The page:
Concept of Growth and Decay

Growth and decay occur naturally in many processes. We often speak of “twice as much” and “half as much” as benchmarks for process analysis. In economic and financial principles, the “rule of 72” refers to the length of time required for an investment to double in value. These common “double” or “half” concepts provide the motivation for examining half-life properties of learning curves. The usual application of half-life is in natural sciences. For example, in Physics, the half-life is a measure of the stability of a radioactive substance. In practical terms, the half-life of a substance is the time it takes for the substance to decay to half of its initial size. The longer the half-life of a substance, the more stable it is. This provides a good analogy for modeling learning curves with the recognition of increasing performance or decreasing cost with respect to the passage of time. For purposes of this article, the following key definitions are provided:

  • Half-life of a learning curve is the incremental production level required to reduce cumulative average cost per unit to half of its initial level.
  • Half-life of a forgetting curve is the amount of time it takes for performance to decline to half of its initial level.

Literature on Learning Curves

Although an extensive collection exists of classical studies of performance improvement due to learning curves, only very limited attention has been paid to performance degradation due to the impact of forgetting. Some of the classical works on process improvement due to learning include Smith (1989); Belkaoui (1976, 1986); Nanda (1979); Pegels (1976); Richardson (1978); Towill, and Kaloo (1978); Womer (1979, 1981, 1984); Womer and Gulledge (1983); Camm, Evans, and Womer (1987); Liao (1979); McIntyre (1977); Smunt (1986); Sule (1978); and Yelle (1976, 1979, 1983). Only in recent years has the recognition of “forgetting” curves begun to emerge, as can be seen in more recent literature (Badiru, 1995; Jaber & Sikstrom, 2004; Jaber, Hemant, & Darwin, 2003; Jaber & Bonney, 2003, 2007; Jaber & Guiffrida, 2008). The new and emerging research on the forgetting components of learning curves provides the motivation for studying half-life properties of learning curves. Performance decay can occur due to several factors, including lack of training, reduced retention of skills, lapse in performance, extended breaks in practice, and natural forgetting.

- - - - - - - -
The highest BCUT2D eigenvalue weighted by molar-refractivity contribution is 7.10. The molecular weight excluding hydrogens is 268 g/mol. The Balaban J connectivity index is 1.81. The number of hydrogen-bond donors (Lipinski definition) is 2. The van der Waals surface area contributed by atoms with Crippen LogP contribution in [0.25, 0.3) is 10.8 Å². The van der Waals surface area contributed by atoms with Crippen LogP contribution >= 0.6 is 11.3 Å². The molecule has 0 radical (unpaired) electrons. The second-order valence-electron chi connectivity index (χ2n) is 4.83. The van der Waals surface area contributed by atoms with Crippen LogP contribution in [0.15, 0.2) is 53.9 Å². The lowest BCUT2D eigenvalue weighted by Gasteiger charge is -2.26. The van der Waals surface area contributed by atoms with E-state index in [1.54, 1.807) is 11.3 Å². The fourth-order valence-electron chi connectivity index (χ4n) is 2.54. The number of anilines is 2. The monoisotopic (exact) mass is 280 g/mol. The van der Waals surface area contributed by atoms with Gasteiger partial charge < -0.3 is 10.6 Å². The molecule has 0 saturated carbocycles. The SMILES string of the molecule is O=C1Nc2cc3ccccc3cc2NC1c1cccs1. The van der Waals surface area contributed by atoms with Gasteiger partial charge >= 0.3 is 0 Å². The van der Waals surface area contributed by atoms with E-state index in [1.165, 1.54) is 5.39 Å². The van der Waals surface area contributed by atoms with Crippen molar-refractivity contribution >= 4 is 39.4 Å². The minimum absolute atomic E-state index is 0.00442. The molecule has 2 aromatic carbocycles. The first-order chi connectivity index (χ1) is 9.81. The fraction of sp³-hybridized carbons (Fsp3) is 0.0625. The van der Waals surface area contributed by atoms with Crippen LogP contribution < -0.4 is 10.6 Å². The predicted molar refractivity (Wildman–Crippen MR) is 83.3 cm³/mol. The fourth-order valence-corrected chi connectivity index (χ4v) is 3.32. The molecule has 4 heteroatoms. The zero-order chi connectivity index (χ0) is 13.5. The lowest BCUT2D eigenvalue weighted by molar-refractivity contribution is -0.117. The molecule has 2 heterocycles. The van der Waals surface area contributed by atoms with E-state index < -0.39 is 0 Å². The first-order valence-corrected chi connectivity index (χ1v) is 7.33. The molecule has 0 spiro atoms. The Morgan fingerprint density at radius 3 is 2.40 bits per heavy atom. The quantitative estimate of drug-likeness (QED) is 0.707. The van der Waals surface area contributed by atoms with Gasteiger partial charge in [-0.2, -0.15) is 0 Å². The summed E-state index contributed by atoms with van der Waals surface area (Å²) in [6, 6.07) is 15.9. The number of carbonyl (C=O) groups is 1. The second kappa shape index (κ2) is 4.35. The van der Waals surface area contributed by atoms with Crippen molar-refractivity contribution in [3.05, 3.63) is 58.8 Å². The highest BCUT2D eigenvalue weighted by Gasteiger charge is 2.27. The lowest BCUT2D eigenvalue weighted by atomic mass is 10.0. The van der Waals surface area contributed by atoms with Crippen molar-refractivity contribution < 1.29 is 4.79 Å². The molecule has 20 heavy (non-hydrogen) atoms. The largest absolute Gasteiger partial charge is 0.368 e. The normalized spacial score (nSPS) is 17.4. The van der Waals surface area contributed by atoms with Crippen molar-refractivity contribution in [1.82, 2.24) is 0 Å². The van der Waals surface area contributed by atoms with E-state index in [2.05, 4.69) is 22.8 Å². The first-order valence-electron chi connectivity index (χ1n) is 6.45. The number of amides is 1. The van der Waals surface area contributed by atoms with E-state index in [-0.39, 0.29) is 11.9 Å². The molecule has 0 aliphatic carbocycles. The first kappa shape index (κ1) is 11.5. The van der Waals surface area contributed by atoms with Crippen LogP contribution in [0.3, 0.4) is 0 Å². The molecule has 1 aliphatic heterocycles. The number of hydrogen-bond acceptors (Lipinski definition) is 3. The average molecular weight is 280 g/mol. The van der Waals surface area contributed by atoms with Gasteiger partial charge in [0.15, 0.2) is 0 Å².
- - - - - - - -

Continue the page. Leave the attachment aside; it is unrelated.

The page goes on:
The Acquisition Learning Framework

It is a natural process for people to learn, unlearn, and relearn. Capturing this process in a quantitative framework is essential for making effective decisions in any operation, particularly in the defense acquisition environment, where human-machine interfaces are common.

Defense acquisition endeavors often get behind schedule, exceed cost baselines, and/or exhibit poor performance. Many of these problems have their sources in the human elements within the acquisition life cycle. Ward (2010, 2012), using his FIST (Fast, Inexpensive, Simple, and Tiny) model, calls for rapid acquisition using the concept of “80% now is better than 100% later.” This perfectly fits the learning curve approach proposed in this article.